9. ^ ibid., section 2.5, p. 32.
  10. ^ ibid., Abstract.
  11. ^ ibid., section 1.11
  12. ^ ibid., section 2.5, final paragraph, p. 33.
  13. ^ Glines, C.V. "Flight 841: The Nightmare Continues." _Air Line Pilot_ (Pt.1 Oct'81, 9-11), (Pt.2 Nov'81, 6-10, 31, 33).
  14. ^ Bissinger, "Buzz" H.G. The Plane That Fell From the Sky. _Saint Paul Pioneer Press_ (May 24, 1981), Special section. Illustrations by Van Ness, T. [Feature article won 1981 Livingston Award for National Reporting.]
  15. ^ The Plane That Fell From the Sky, _CBS Reports_: CBS News, broadcast over network TV (Wednesday July 14, 1983), 10pm EST.
  16. ^ Yorke, Duane. "Discussion and Analysis of Incident Involving TWA Flight 841 on April 4, 1979." Monograph. Massapequa, NY, November 16, 1984.
  17. ^ Air Line Pilots Association, Accident Investigation Dept . "Petition For Reconsideration of Probable Cause: Proposed changes to NTSB's AAR81-8." Monograph, as per NTSB 845.41(a). October 9, 1990 (receipt acknowledged by NTSB and all parties). [Cited as "ALPA Petition, 1990", one of numerous petitions against NTSB's AAR81-8.]
  18. ^ Steenblik, J.W. "A New Look at TWA Flight 841: With ... new analysis, ALPA petitions NTSB to revise ... report on the B-727 [sic] spiral dive in 1979." _Air Line Pilot_ . 60:1 (January 1991), 24-27.
  19. ^ "Pilots say 727-100 had control problems before 1979 dive". Aviation Week & Space Technology (McGraw-Hill, Inc.) 133 (16): 34. 1990-10-15. 
  20. ^ Hauter, Tom. Director, Office of Aviation Safety, NTSB. Letter, May 6, 2009.
  21. ^ Excerpts from "Aviation Accident investigation: Functional and Legal Perspectives," an article by Mr. C.O. Miller, past Director of the Bureau of Aviation Safety of the NTSB; Journal of Air Law and Commerce (Dallas, Tx.: SMU School of Law), Winter 1981, Vol 46.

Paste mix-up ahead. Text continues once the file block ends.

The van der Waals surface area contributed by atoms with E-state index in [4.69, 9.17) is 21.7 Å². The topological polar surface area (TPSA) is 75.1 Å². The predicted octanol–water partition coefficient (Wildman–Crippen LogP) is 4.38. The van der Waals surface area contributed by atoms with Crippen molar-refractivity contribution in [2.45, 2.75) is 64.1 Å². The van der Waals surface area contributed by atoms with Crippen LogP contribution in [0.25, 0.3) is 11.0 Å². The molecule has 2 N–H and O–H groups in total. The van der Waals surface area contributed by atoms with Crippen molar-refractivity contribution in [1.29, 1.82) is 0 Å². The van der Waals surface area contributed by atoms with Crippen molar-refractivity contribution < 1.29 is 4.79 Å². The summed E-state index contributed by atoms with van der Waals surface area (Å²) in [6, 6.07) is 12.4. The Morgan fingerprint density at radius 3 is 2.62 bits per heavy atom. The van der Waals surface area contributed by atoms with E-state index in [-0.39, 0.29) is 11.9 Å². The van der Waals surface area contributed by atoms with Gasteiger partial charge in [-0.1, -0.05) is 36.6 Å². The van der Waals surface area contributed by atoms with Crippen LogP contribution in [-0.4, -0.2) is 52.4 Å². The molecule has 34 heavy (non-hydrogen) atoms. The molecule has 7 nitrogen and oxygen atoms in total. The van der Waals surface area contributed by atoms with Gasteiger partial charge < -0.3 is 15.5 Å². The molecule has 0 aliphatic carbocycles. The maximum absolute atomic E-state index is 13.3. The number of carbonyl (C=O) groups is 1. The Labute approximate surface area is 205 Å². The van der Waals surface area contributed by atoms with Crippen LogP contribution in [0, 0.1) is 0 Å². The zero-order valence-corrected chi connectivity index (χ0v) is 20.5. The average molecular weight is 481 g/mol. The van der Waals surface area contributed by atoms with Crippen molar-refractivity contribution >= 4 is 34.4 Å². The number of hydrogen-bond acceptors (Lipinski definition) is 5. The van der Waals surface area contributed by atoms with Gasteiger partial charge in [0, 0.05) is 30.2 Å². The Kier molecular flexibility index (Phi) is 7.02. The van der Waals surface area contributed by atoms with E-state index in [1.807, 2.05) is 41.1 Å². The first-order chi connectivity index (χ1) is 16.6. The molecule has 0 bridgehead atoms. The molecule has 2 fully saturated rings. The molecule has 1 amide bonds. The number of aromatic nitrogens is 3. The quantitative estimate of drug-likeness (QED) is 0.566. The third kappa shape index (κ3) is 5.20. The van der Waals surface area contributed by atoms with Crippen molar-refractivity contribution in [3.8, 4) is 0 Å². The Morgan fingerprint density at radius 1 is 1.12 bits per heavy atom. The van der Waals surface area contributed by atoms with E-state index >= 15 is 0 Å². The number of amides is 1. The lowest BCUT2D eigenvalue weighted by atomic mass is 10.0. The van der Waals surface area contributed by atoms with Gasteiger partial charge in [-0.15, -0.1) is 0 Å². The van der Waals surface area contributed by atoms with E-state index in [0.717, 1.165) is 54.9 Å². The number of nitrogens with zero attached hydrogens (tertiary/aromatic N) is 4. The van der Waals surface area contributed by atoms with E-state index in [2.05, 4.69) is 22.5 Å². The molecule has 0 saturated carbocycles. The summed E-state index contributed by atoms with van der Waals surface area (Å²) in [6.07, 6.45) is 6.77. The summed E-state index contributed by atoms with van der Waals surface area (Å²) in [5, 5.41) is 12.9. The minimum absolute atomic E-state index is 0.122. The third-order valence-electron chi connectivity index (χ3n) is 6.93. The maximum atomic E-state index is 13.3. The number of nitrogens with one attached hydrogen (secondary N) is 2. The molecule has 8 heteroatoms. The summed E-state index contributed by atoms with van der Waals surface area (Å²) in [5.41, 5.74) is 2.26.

22. ^ AP. "87 on Airliner in Michigan Survive A Nose Dive Near Speed of Sound." _New York Times_ . (Apr 6, 1979), A14.
  23. ^ a b Witkin, Richard. "Plane's Dive Is Laid to Malfunctioning Wing Flap." _New York Times_ (Apr 7, 1979), 6.
  24. ^ Perf' Grp Rpt, pg 4, mid-page
  25. ^ Boeing Rpt, dated 24Sep79, Section C.2.4 - Flight Controls "Simulator Results", pgs C-5 & 6.
  26. ^ Testimony of Robert A. Davis, Technical Manager Triple-Seven Division, Boeing [after retirement of Paul Higgins on 6Jun79], Wicker v. TWA and Boeing. Minnesota District Court, County of Hennepin, Fourth Judicial District, DC File 760015:On 5-26-83 Witness: Robert A. Davis.
  27. ^ cover letter to the ALPA submission, analysis and conclusions, dated March 27, 1981.
  28. ^ NY Times, Jun 10'81, pg A18.
  29. ^ AP. "Safety Board Faults T.W.A. Crew In Jet's 5-Mile Dive Near Detroit." _New York Times_ (June 10, 1981), A1.
  30. ^ UPI. "Report on jetliner plunge assailed." _The Seattle Times_ (Wednesday June 10, 1981), A10
  31. ^ From the affidavit of James A. McIntyre, dated Jan 3rd, 1991; listed as Exhibit "M", in support of Petition of Captain H.G. Gibson (Landon G. Dowdey, Counsel to Petitioner).
  32. ^ AAR81-8, pg 36.